Black Music Matters Festival

The Grascals "Keep on Walkin'" to third release

Thursday, May 8, 2008 – Bluegrass band The Grascals, the reigning IBMA (International Bluegrass Music Association) Entertainers of the Year for the last two years, will release their third studio album for Rounder Records, "Keep On Walkin'," on July 15. The 12-song, self-produced album is the group's first release in two years The sound incorporates traditional bluegrass and country music, both original and classic songs.

"After five years of singing together, and especially the last three years of extensive touring, we think we've really been able to define our sound on this record," said Grascals vocalist and guitarist Jamie Johnson. "The whole process of doing this album, from finding songs, to arranging them, recording and mixing - was relaxed and fun. We took our time so we could do things the way we wanted and treat each song with the care it deserved."

The album starts with "Feeling Blue," written by bluegrass tunesmith Aubrey Holt, who first met Johnson when they were in the Boys From Indiana. Holt has become one of the band's favorite writers, contributing three songs to this album. In addition to "Feeling Blue," which is an original song with the feel of an old Jimmy Martin tune, Holt wrote "Sad Wind Sighs." A classic lament disguised in an uptempo tune, the song features Vince Gill. Holt also explores the lighter side of life in "Happy Go Lucky," the song that The Grascals performed to open the 2007 IBMA Awards and have included in their live shows ever since.

Johnson wrote two songs - the title track about life's journeys, which he co-wrote with veteran songwriter Charley Stefl; and "Indiana," which he co-wrote with another of the band's favorite writers, Harley Allen. The song perfectly captures the bittersweet yearning for the home of one's youth. Allen, who has written songs on all three of The Grascals' albums, including the 2005 IBMA Song of the Year, "Me and John and Paul," also wrote "Remembering," about the lingering effects of war.

The Grascals put a new twist on Waylon Jennings' "Only Daddy That'll Walk the Line," before Terry Eldredge sings a heart-rending lead on "Choices," a hit for his musical hero, George Jones. Also included are some of the songs that the band regularly performs during their live shows-"Today I Started Loving You Again," "Can't You Hear That Whistle Blow" (featuring lead vocals and slap-bass playing by Terry Smith) and "Rollin' in My Sweet Baby's Arms." As with their previous albums, the band took this one to play for Earl Scruggs, and they were delighted to see the smile on his face as "Rollin'" began. Following their tradition, The Grascals include a gospel number, "Farther Along," as the final track. It features Danny Roberts' vocal debut singing bass in the four-part harmony.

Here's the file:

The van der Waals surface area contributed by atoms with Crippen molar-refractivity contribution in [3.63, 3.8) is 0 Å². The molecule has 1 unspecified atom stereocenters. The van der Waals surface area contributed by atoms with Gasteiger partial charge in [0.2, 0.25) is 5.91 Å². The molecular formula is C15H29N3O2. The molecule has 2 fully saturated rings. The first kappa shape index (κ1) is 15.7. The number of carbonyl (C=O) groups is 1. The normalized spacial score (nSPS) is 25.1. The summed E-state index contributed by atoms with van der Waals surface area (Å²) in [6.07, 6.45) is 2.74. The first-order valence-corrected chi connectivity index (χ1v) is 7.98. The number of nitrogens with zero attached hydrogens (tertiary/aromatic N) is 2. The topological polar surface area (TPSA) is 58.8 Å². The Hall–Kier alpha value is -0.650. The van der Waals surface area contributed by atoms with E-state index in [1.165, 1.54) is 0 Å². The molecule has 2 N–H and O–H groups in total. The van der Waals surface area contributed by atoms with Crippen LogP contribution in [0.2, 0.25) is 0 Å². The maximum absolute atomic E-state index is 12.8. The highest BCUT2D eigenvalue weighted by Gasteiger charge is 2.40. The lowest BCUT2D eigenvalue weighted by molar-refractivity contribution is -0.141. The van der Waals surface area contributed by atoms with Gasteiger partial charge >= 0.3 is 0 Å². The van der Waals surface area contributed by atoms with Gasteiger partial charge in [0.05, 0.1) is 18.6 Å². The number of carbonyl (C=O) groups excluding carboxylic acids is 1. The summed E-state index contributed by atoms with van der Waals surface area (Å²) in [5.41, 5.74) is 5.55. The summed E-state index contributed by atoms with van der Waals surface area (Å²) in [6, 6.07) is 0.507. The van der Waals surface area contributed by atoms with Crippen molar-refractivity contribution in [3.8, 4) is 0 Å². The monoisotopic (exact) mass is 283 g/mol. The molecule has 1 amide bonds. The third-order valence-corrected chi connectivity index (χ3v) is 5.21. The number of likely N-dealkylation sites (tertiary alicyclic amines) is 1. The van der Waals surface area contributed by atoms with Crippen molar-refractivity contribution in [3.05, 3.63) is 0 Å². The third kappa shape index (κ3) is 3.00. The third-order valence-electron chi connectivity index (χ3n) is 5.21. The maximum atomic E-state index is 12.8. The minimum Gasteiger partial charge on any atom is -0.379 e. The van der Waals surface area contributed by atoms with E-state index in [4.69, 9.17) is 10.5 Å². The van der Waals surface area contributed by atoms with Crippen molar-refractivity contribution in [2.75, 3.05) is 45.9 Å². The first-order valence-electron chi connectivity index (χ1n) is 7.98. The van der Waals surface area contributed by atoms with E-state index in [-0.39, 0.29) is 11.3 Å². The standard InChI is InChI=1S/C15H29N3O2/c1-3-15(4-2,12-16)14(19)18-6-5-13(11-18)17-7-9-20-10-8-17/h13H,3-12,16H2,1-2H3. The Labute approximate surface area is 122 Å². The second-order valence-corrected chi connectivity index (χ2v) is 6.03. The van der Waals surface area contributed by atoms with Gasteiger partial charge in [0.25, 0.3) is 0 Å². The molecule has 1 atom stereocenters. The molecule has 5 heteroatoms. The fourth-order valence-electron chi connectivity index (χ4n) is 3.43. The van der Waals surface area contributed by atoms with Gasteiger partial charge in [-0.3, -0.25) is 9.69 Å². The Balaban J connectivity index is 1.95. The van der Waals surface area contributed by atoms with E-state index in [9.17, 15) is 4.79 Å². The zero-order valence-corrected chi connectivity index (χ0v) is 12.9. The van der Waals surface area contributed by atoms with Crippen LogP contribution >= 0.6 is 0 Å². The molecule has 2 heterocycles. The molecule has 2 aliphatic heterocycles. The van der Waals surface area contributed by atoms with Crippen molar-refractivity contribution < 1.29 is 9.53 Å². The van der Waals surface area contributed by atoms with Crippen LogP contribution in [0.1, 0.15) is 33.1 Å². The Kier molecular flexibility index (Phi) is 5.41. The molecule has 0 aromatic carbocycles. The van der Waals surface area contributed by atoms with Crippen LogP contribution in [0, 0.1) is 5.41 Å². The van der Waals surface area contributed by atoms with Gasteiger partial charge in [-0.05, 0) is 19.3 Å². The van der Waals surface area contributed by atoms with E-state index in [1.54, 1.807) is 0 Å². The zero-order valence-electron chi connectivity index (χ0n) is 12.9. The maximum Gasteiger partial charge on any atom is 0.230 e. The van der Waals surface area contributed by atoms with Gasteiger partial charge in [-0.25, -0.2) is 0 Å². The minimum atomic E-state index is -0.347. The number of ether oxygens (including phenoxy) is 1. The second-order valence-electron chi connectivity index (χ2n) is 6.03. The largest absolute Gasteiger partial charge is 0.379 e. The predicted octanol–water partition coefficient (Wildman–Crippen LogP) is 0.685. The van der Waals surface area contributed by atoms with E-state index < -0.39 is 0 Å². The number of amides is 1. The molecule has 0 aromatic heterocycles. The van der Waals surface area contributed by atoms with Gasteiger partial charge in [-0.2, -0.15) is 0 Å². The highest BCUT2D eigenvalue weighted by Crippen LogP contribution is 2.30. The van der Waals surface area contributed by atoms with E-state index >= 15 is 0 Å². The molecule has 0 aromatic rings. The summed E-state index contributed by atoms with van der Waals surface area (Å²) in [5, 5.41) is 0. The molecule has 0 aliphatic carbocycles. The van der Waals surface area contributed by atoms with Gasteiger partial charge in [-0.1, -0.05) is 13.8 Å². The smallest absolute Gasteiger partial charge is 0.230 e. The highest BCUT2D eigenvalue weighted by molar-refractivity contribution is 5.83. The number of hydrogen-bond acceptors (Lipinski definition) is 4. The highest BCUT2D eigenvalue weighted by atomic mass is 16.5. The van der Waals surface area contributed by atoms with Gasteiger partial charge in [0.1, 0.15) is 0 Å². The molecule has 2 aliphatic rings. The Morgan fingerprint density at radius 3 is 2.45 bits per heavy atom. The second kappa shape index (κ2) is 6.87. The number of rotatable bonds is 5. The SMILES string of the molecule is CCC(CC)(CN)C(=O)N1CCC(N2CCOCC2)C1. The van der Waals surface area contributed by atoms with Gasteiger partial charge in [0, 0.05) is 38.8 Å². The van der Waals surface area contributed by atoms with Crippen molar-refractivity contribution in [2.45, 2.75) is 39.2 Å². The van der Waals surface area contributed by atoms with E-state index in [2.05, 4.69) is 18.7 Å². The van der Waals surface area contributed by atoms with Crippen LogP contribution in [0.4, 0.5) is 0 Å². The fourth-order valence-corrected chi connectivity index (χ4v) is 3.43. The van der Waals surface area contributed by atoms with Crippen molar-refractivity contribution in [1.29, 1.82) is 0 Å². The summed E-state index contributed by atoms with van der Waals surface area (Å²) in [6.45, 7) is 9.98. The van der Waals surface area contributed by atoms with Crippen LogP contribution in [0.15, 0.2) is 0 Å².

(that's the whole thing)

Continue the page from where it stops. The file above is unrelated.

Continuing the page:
The disc also features Aaron McDaris playing banjo on his first album with The Grascals, and Jimmy Mattingly on fiddle. Guest musicians on selected tracks include the inimitable Hargus "Pig" Robbins on piano and Andy Hall (of the Infamous Stringdusters) on Dobro.

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The Grascals woke up early, well "Before Breakfast" to serve up a generous 12-course meal of hearty bluegrass with a little bit of gospel mixed in for spice. The result is tasty, another recipe that shows why the band has been nominated for multiple Grammy awards. New radio single "Sleeping With the Reaper" opens the release with a strong vocal performance from John Bryan. He handles nearly half of the lead vocal responsibilities including, "Delia" and gospel tune »»»
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One of bluegrass music's strongest and most engaging performing groups, Nashville's The Grascals have consistently freshened traditional sounds with modern, progressive elements. Their Rounder albums were impressive with each an excellent introduction to the group. More recently, the band has occasionally faltered by producing music lacking distinction. Albums have been uneven in both song selection and execution. The Grascals have attempted to broaden their appeal in ways detrimental to »»»
When I Get My Way CD review - When I Get My Way
The Grascals 2005 debut was surprisingly powerful, and Me and John and Paul continues to be their most singularly heartfelt recording. Which isn't to suggest that the sextet has failed to meet commercial and artistic standards with subsequent recordings. The Grascals have delivered high-quality songs and albums, at times appealingly frivolous, as on the joyously lighthearted e.p., "Dance Til Your Stocking are Hot and Ravelin'." As ably as few other bluegrass bands, The »»»